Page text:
“Hospitals, medical office buildings and health care centers are going to need more real estate,” said Richard Taylor, director of C&W’s health care practice group. “Medical staff and physicians have a very specific use of real estate. They tend to pay more than average office users because of the high investment they have in their buildings.”

Anne Roseneau, another C&W director, was optimistic about opportunities in technology.

“One of the bright spots in this difficult context is the increasing demand for technology,” she said. “The market in Northern Virginia is extremely healthy right now with good tenants like Facebook, Microsoft and Yahoo.”

Scheer Partners Inc., a Rockville provider of commercial real estate services, actually opened a new office in Vienna last month to serve a growing client base of entrepreneurs from a variety of industries including information technology, software and life sciences.

Efforts to lure businesses to the Washington area appear to be paying off. In September, Volkswagen Group of America opened a new corporate headquarters in Herndon. Earlier this month, Hilton Hotels Corp. announced plans to relocate its headquarters from Beverly Hills, Calif., to Fairfax County.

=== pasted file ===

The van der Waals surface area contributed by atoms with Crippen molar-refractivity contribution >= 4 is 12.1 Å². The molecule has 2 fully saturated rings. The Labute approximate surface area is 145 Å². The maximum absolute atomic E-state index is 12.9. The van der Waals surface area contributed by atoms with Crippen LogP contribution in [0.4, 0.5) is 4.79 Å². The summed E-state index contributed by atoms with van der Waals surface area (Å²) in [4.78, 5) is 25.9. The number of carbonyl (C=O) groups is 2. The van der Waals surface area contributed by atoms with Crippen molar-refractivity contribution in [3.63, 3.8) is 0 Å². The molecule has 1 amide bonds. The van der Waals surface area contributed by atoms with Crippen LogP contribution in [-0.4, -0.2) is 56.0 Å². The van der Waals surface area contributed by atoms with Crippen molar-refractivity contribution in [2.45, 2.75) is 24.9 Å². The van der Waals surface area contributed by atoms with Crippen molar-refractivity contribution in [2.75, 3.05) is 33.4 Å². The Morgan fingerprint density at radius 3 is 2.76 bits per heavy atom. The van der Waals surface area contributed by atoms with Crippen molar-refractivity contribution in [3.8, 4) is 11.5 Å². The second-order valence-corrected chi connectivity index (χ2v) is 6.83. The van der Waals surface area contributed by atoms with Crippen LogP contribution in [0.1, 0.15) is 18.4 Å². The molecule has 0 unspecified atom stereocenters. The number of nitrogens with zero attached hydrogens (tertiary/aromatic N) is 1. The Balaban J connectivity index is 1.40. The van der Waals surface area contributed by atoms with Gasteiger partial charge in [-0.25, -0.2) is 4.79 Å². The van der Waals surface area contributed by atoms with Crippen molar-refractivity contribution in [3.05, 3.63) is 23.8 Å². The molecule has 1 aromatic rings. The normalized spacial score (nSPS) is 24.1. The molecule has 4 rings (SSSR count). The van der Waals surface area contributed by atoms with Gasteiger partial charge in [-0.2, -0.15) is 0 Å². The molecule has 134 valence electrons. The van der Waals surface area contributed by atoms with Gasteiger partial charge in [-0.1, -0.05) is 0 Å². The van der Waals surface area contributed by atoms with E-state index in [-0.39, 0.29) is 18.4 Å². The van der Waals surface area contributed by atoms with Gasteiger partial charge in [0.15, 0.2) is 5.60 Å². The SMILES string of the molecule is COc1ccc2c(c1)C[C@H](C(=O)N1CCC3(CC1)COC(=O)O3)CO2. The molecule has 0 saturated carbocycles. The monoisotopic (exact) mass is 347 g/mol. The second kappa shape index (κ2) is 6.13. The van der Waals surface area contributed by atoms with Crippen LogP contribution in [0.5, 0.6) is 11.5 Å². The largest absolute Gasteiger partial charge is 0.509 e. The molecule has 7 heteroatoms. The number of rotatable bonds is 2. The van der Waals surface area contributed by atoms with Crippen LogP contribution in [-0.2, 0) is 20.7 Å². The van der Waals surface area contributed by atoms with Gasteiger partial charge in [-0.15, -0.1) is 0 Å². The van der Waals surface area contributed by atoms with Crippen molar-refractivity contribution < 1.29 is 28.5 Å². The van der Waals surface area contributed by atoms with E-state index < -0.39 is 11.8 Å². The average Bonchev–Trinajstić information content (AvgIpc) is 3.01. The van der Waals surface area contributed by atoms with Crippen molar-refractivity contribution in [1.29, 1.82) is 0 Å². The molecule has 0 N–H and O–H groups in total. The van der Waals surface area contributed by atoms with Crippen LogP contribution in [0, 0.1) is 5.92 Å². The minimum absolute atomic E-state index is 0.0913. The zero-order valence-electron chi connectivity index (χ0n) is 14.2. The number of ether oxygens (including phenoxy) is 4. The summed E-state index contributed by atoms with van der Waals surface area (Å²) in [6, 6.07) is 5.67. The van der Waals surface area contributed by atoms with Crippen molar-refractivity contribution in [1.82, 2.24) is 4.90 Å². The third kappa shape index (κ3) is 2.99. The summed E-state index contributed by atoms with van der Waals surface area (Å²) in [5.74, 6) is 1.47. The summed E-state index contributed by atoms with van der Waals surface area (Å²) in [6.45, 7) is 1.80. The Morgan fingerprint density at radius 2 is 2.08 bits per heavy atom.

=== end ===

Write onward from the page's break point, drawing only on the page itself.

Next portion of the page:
Maryland continues to nurture a growing bioscience industry in its Interstate 270 corridor. In December, MedImmune Inc. announced its plans to nearly double the size of its 361,000-square-foot Gaithersburg headquarters in the next three years.

However, the biggest hopes of the commercial real estate industry rest in Washington’s tireless engine of growth: government.

“The silver lining for Washington amidst the turmoil is that the federal government is creating new agencies and hiring new personnel to implement the bailout and stimulus programs,” said Mr. Paul of Delta Associates. “That is likely to generate additional demand for office space over the next several years.

“Despite the weakening fundamentals, Washington will remain one of the best-performing markets in the nation,” he said, “in a year of much lower expectations.”